DJ for The Crossroads with Adam Kennedy
GATESHEAD, tyne and wear, United Kingdom
As the old saying goes modern music evolved from the Blues and Robert Johnson. Each week on his show, Blues Hall of Fame inducted photojournalist Adam Kennedy will be embracing that sentiment as he takes you down to “The Crossroads” metaphorically speaking. Adam will be playing the very best of blues, roots, and rock music from artists around the globe. Here you will find the perfect mix of contemporary music as well as legends from each of these beloved genres.
Latest Album Reviews
Review of Broke Down Busted Up
Album Info: Broke Down Busted Up
Tas Cru Album: Broke Down Busted Up Label: Subcat Genre(s): Acoustic Blues
Posted By: Duane Verh
Sep 17, 2021
Guitarist Tas Cru frames a mixture of moods within comfy, chiefly acoustic borders; his own congenial, rough-hewn vocals bolstered by ear-pleasing teamwork with Mary Ann Casale. The earthy sounds are seasoned with subtle touches of style and Ann Harris’s fiddle provides an ideal touch of spice. Standouts include “Where Do We Go”, “River of Insanity” and the title track.
Jesse Brock Album: Streamliner Label: Sound Biscuit Genre(s): Traditional Bluegrass
Posted By: Joe Ross
Sep 13, 2021
From Bowling Green, Ky., mandolinist Jesse Brock has spent more than two decades as a professional musician playing in groups including Chris Jones and the Night Drivers, Lynn Morris Band, Dale Ann Bradley and Coon Creek, Michael Cleveland and Flamekeeper, Brock Family Reunion Band, Gibson Brothers and Mainline Express. Brock is a two-time winner of IBMA’s Mandolin Player of the Year Award (2009 and 2015), and his 2021 solo album “Streamliner” also features him playing guitar, bass and singing harmony vocals on various tracks. Bill Monroe’s instrumental “Big Mon” is a great showcase for Jesse’s prowess on mandolin. Brock enlisted lead vocalist Greg Blake to bring his sturdy voice to a set of bluegrass songs plentiful on ear-grabbing lyrical savvy. The arrangements of songs like Zeke Clements’ “Nobody Loves Me” and Ben
Following up with his spring 2020 release of Gratitunes, multi-instrumentalist Max Highstein has released another album of grooving contemporary instrumental music. The jazz, rock and pop flavorings found among Highstein’s catchy melodies and careful orchestrations have consistently landed his albums in the Roots Music Report’s Top 50 World Album Chart. Viewing music as a strong therapeutic healing agent, Max blends his saxophones, clarinet, piano and fretless bass with colorings of cello, guitar, flute and percussion. His feel-good music also incorporates some synths, pads, bells, and various mystery sounds.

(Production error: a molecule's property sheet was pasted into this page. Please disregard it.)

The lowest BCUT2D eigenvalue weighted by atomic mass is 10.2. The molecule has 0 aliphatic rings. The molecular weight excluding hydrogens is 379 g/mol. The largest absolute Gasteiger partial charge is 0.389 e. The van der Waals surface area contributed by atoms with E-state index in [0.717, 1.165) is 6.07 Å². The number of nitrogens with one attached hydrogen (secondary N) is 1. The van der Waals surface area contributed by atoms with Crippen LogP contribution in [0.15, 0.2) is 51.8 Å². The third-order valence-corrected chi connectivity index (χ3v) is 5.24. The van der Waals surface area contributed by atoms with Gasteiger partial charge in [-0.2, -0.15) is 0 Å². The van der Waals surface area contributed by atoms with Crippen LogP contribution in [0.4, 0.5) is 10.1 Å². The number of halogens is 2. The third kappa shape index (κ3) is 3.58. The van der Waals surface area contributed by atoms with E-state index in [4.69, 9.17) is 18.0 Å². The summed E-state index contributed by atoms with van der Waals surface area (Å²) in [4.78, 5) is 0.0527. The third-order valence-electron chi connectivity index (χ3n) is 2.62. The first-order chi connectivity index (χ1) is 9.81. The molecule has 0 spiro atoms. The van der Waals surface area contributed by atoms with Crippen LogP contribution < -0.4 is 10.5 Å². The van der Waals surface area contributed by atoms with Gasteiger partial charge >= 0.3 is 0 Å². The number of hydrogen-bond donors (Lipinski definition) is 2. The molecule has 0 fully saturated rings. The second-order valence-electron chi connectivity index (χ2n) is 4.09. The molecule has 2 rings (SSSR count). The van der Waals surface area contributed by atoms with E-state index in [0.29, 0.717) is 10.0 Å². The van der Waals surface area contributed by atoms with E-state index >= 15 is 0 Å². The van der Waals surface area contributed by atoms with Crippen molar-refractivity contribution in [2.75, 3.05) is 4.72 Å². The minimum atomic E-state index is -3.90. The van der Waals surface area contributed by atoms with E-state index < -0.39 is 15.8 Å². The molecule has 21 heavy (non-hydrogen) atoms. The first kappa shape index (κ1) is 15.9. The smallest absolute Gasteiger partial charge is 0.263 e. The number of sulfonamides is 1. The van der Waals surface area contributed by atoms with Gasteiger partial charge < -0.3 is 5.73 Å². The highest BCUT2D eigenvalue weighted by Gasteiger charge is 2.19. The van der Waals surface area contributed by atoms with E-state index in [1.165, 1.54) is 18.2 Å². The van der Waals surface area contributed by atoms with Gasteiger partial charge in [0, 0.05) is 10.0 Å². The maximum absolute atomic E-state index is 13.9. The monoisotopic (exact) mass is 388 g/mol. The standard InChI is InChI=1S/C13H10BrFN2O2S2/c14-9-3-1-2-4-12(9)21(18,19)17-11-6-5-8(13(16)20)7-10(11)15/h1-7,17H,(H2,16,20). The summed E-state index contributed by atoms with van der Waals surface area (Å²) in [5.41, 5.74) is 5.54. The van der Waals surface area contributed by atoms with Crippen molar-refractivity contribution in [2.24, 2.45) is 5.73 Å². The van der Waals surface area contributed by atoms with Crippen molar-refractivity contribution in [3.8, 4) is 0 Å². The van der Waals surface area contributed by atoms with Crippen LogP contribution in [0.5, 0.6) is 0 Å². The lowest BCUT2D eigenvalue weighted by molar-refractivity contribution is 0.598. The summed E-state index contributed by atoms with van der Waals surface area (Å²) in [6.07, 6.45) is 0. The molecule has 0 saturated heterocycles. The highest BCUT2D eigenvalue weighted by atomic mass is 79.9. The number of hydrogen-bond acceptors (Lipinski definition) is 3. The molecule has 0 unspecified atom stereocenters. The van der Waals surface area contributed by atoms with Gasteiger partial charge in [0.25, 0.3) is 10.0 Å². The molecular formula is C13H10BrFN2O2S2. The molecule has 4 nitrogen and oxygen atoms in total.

Highstein’s education shows that he’s received a BA in music, as well as two different Masters degrees in spiritual psychology and counseling. Perhaps those perspectives explain how Tiptoes manages to take us on a jaunty, happy, expressive adventure. How
It's been a few years since Lawson Rollins’ Airwaves (best of) album so I’m happy to say he’s back with an all-new CD called Rise. The ten-track album combines the best of his contemporary World guitar style that blends jazz, New Age, World Beat, Nuevo and Rumba flamenco to great effect in an all-instrumental setting. The all-original lineup of tracks finds Lawson in the company of fine musicians, the ones who have played with him over the years, including string players Mads Tolling and Charlie Bisharat. Strings are prevalent throughout Rise, with Mads and Charlie on violin / viola and the addition of a pair of cellists. Also appearing on Rise are long time Rollins collaborators Stephen Duros (keys, guitars, drum programming) Davo Bryant (drums) and Dan Feiszli (bass) as are other guest artists including Jeff Pierre (backing vocals on two tracks) and Mary
Larry Cordle Album: Where The Trees Know My Name Label: Self-Release Genre(s): Contemporary Bluegrass
Posted By: Joe Ross
Sep 6, 2021
Raised in Cordell, Ky., Larry Cordle now makes his home in Nashville, and he’s assembled a cast of top-rated session players to produce an eclectic album that’s full of lyrically potent, emotionally moving and witty songs. “Sailor’s Regret” (by Johnny Williams) lays down a solid bluegrass groove to open the set, followed by a crowd-pleasing standard written by Michael Martin Murphey, “Cherokee Fiddle,” and a fresh-sounding cover of Harlan Howard’s “Pick Me Up on Your Way Down.” Cordle’s profoundly earthy vocals always seem comfortable with songs that have warm-hearted sentiments, and his self-penned songs deal out both humor and heartsickness. “Natural State” is a cute story of young love and discovery, and “Breakin’ on the Jimmy Ridge,” “The Farmer” and “The Devil and Shade